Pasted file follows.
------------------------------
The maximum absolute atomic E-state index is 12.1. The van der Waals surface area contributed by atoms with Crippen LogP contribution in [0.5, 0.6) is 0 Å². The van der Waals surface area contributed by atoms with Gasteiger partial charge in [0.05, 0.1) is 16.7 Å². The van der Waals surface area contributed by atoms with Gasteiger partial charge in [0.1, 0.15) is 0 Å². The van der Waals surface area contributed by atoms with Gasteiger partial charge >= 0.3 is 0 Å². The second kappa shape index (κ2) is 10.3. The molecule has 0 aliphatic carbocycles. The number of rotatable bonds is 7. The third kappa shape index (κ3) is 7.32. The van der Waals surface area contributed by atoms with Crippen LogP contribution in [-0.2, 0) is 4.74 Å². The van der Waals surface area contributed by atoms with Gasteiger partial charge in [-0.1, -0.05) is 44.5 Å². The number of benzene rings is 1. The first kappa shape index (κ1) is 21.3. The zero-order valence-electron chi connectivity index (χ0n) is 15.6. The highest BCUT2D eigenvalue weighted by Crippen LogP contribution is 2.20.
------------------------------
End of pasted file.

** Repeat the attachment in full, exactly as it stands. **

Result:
The maximum absolute atomic E-state index is 12.1. The van der Waals surface area contributed by atoms with Crippen LogP contribution in [0.5, 0.6) is 0 Å². The van der Waals surface area contributed by atoms with Gasteiger partial charge in [0.05, 0.1) is 16.7 Å². The van der Waals surface area contributed by atoms with Gasteiger partial charge in [0.1, 0.15) is 0 Å². The van der Waals surface area contributed by atoms with Gasteiger partial charge >= 0.3 is 0 Å². The second kappa shape index (κ2) is 10.3. The molecule has 0 aliphatic carbocycles. The number of rotatable bonds is 7. The third kappa shape index (κ3) is 7.32. The van der Waals surface area contributed by atoms with Crippen LogP contribution in [-0.2, 0) is 4.74 Å². The van der Waals surface area contributed by atoms with Gasteiger partial charge in [-0.1, -0.05) is 44.5 Å². The number of benzene rings is 1. The first kappa shape index (κ1) is 21.3. The zero-order valence-electron chi connectivity index (χ0n) is 15.6. The highest BCUT2D eigenvalue weighted by Crippen LogP contribution is 2.20.